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02 June, 2011

“We are animals”

A poetic incident.

By Thanos Stasinopoulos

Greek version


A few days ago, I had a surprise in Athens metro: I was in a car flooded with poetry! Instead of the usual ads like "buy this", "enjoy that," and "acquire the other", the advertising boards had verses by my favorite Odysseus Elytis [the 1979 Nobel laureate on literature]! My eyes were jumping from one poster to another: "Fundamental blue me what you spend to not see you," If one supports your foot out of the Earth'll never be able to stand on it, "Make a jump faster than decay". For a moment, I thought I was just dreaming.

I swiftly rejected the possibility of a dream, and I thought it was rather an odd joke or a movie scene. Then in a corner I read the secret: the occasion of this magnificent gesture was ‘The Poetry Day', a few weeks back. Later I learned that it was "an initiative by the National Book Centre marking the 100 years since the birth of Elytis, in order to get the poetry in everyday life for everybody." Thanks to the campaign, verses by the ‘sunny' poet decorated the public transport in Athens, Thessaloniki, Mytilene, Rhodes and Zakynthos for a month.

That metro ride was remarkable, not only because poetry had replaced the traditional consumption preaching, but also for another unusual reason: the displayed lyrics triggered a little chat between some passengers. It was not something inspiring, yet it broke the usual isolation of passengers among strangers. It was one more sign that art can awaken to anyone something different than, say, consumption.

Leaving the 'poetry' car behind, several thoughts were whirling in my mind. About how few people read a book in the metro. About the consumerist indoctrination that has become an integral part of our everyday environment. About how nice it would be if there were mandatory verses on each advertisement, just like the mandatory threats and curses on cigarettes. Above all, I was wondering this: Is there any 'poetry' in the public spaces of contemporary Athens? In other words, are there any deliberate stimuli that strike an emotional chord with the bystander as literature does with the reader? I began to recall parts of the city with that particular bliss caused by the ‘artistic space'. Places where the words 'space' and 'art' combine to mean something other than a gallery.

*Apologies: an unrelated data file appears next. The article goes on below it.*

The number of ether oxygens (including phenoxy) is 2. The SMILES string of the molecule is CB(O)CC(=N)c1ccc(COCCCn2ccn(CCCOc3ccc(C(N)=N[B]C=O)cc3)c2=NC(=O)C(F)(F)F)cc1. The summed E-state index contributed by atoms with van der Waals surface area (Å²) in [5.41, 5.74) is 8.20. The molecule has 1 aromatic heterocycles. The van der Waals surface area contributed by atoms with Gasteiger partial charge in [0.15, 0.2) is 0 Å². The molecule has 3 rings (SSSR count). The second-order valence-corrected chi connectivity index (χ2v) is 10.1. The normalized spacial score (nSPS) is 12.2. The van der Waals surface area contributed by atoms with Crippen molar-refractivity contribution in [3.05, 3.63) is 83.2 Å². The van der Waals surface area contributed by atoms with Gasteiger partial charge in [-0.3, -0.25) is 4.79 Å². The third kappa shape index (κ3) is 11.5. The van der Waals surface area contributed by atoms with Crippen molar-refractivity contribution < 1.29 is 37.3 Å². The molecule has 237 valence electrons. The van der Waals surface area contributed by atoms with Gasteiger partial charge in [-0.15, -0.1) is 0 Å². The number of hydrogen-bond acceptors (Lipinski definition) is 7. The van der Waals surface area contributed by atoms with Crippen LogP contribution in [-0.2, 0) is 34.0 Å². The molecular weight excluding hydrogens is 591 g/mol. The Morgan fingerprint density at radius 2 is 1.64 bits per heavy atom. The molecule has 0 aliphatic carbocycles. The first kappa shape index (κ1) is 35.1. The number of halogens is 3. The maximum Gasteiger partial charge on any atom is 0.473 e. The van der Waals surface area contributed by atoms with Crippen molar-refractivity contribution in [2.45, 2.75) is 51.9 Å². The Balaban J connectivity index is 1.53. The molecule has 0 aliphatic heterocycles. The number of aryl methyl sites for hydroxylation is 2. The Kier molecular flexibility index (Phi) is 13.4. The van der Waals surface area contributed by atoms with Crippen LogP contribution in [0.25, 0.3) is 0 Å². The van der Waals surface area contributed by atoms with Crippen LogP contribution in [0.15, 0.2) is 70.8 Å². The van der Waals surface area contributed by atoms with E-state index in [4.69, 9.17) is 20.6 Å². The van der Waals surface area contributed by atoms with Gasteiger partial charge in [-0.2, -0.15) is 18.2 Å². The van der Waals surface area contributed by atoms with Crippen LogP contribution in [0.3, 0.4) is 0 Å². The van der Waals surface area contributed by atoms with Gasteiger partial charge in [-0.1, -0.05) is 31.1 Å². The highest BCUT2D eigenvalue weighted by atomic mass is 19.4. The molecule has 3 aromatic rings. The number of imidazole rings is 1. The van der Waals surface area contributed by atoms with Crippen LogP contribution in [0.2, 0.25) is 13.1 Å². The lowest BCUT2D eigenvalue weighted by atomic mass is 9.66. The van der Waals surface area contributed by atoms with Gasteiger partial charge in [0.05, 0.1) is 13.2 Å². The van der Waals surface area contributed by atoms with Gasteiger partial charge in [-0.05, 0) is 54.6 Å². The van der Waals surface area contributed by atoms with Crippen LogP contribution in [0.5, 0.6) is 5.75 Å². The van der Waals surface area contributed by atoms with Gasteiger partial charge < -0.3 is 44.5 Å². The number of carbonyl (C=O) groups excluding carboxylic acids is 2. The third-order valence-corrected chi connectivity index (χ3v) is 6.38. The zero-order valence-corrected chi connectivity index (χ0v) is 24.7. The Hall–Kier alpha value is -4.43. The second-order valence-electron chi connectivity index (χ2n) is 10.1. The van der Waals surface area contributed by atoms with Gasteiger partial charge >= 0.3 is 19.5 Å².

At first, I thought of those metro stations where posters are under control and artwork decorates the walls, enhanced by quality music. Certainly they are not artistic spaces as several stations in Stockholm, just local insertion of works. But the result is excellent compared to other relevant sites such as the intercity bus station in Kifissos, or even Athens airport.

 

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T-Centralen Station, Stockholm - Larissa Station, Athens,

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Athens Intercity Bus Station, Athens International Airport

 


As I was coming from Syntagma Square, I thought how unpleasant the most central square of the country is, in spite of the large sums that have been spent for its 'reconstruction' over the last 10-15 years. The dull fountain in the middle seems to epitomize the aesthetic environment of most Athenians. The conventional greenery around is not sufficient to provide something better than coolth and to offset the lack of creative imagination in the whole layout.

One kilometre down the road is a site that attracts me a lot, Monastiraki with its renovated square. The city scale is different there, with different ambience. It has no greenery at all, but it has interesting architectural features. The dotted curves of the colourful pavement, the elaborate mechanical vents, the underground water of Eridanos River, offer attractive stimuli, emanating something more interesting than the boring Syntagma Square. Two nearby but dissimilar examples of public space design, with contrasting end results.

 

 
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Syntagma Square, Monastiraki

 


If we draw a parallel between architecture and literature, then Athens has plenty of pointless fairy tales, flabby essays, awkward narratives, clumsy translations. Exciting fiction or smart novels are few, and poetry is a treasure hard to find. Nevertheless, it is not only buildings and open spaces that have an impact on the urban landscape; it is also human communication. The urban iconography is dominated by adverts of every kind and size, continuously reminding the primary duty of the good consumer. They are often complemented by torn political posters and ragged banners that wave like the corpses of Spartacus comrades in the Appian Way. Uncontrollable graffiti rarely offer the city something more than pigeon droppings do. The city resembles a crumpled general-interest magazine filled with full-page ads.

So that was the kind of thoughts I had in the ‘poetry train'. Coming out of the metro station under the influence of Elytis verses, a poster at the bus stop brought me back to the reality we actually live in. It was a fashion advertisement, broadcasting its message with a dynamic picture of destruction and a slogan at the bottom: "WE ARE ANIMALS".

 

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Thanos N. Stasinopoulos
Dr. Architect Eng. NTUA, AAGradDipl.

 

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